You may be wondering what sort of people would take part in our seemingly pointless hobby, since we always finish up exactly where we started, just more knackered (mind you, a lot of sports are a bit like that). The answer is, all sorts really. There happen to be two of us living on our street, purely coincidentally, but I don’t think our neighbours suspect anything. If your neighbour’s odd behaviour is causing you concern, the signs to look out for are that they will leave the house at about 7:30 on a Saturday morning when they should be having a nice warm lie-in, with a pale, resigned ‘this can’t be happening’ expression on their face. They will then generally return at any time between 11:00 and 1:30 (depending on what they’ve been up to) all rosy and pink, looking completely wind-swept and disgracefully dishevelled. Apart from that, we all behave in a generally sane and rational fashion (or so we like to think). It’s what we do in those missing hours on a Saturday morning that make all the difference. With Devil’s Elbow I’ve had the pleasure of rowing with teachers, IT specialists, accountants, tradesmen, university professors, craftsmen, landscape gardeners, students, business types, policemen, firemen, members of the armed forces, boat-builders, fund-raising consultants, Samaritans, engineers (of various sorts), therapists (also of various sorts), scientists, amateur boxers, medical researchers, vets, nurses and beauticians, and that’s just the men’s squad (haha – couldn’t resist that). Some girls like to wear flowers in their hair, but you’re more likely to find our ladies’ squad adorning themselves with woolly hats and LED head torches through the winter months, and very charmingly too, I might add. What a girl does with her hair seems quite intriguing and complicated to the untrained eye (like mine), but it is of some importance when it comes to rowing. On all our boats, you sit on a seat which rolls up and down along a track which allows you to use your legs to drive the boat along. You wouldn’t want your hair getting wrapped around its wheels mid-stroke. If you’re unlucky enough to end up in the river (rather than on it), you don’t want it getting tangled up with the riggers underwater either so it’s really important to pack it all away somehow. Anyway, our girls can be trusted to sort all this out for themselves without any help from me.  I’ve not seen anybody sporting an Ena Sharples hair net yet but I have been asked for a kirby grip on occasion (our girls sure know how to take the mick). What happens on high days and holidays (like the AGM or at one of our ‘socials’) is a sight to behold though. It’s like some sort of benevolent terrorist (how’s that for a paradox?) has run around the room and pulled the pins on a dozen hair-grenades, there’s that much of it, but out on the water you’d never realise there was anything like that much, it being all packed away so cleverly. You may wonder why this subject makes such an impression on me and I think it must be because I’m so follically ‘challenged’ myself, though one of my sons did tell me once that he thought my hair was actually quite thick at the back and a bit round each side. Nice of him, I thought. In some ways it’s a shame they have to grow up.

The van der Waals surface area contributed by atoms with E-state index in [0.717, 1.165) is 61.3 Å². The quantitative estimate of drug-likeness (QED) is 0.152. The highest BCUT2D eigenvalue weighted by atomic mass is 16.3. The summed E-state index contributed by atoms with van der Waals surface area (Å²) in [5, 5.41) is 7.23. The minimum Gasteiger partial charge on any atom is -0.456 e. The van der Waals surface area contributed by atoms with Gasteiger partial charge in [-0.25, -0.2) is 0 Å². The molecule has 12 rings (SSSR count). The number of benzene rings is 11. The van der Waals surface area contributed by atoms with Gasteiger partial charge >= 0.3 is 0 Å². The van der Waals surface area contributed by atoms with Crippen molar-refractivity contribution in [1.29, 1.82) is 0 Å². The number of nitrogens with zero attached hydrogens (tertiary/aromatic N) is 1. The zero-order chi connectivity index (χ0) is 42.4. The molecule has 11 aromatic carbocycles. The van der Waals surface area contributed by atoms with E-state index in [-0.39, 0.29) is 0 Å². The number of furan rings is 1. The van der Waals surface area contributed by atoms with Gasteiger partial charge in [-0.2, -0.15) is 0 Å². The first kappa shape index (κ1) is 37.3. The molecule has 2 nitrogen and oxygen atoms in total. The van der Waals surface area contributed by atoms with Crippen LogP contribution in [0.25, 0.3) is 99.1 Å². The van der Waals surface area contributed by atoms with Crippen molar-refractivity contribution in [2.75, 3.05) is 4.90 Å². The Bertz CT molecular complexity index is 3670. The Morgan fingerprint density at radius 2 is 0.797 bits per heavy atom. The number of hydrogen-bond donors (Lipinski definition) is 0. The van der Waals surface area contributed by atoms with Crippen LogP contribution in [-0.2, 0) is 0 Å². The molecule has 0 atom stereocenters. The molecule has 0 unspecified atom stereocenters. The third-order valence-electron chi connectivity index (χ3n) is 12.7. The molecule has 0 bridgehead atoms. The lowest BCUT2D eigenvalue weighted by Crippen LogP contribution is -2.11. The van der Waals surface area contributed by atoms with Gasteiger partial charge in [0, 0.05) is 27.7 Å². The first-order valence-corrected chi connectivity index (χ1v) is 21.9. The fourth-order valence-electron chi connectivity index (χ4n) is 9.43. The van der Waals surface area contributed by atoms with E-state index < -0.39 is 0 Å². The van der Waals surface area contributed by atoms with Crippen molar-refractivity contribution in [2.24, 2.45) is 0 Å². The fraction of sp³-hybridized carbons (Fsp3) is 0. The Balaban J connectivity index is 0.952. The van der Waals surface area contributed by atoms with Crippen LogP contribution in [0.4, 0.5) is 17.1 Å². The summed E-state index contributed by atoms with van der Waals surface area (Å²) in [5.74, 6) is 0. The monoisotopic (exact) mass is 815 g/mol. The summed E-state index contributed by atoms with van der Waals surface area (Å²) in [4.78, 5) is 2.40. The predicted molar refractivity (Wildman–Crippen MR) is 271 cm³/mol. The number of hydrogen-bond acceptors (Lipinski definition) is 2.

We’re going to be holding our Devil’s Elbow Open Day between 12 mid-day and 3pm on Sat April 6th  if any of you fancy coming down and having a look at us. There will be some signs up to direct you from the Trent Lock car park and we will be running a ferry across the cut to the sailing club. If you’d rather drive round, you can get to us by heading down Meadow Lane towards Trent Meadows, turn right down Trent Lane immediately over the level crossing and follow it alongside the railway right down to the end of the road. The track swings sharp left around the farm then through the gate over the hump-back bridge (PLEASE SHUT THE GATE BEHIND YOU) and follow it under the railway into a field. The club car park is across the field ahead of you and a bit to your right. You’ll be able to challenge yourself on our rowing machines, have a taster session in one of our stable ‘Explorer’ boats and if you fancied taking it a step further, you could sign up for our ‘Learn to Row’ course which starts towards the end of April. Plus, there will be hot soup available, tea, coffee, cakes and a raffle, just in case you’re interested.

Ed Sinfield

Devil’s Elbow Rowing Club – Recreational Captain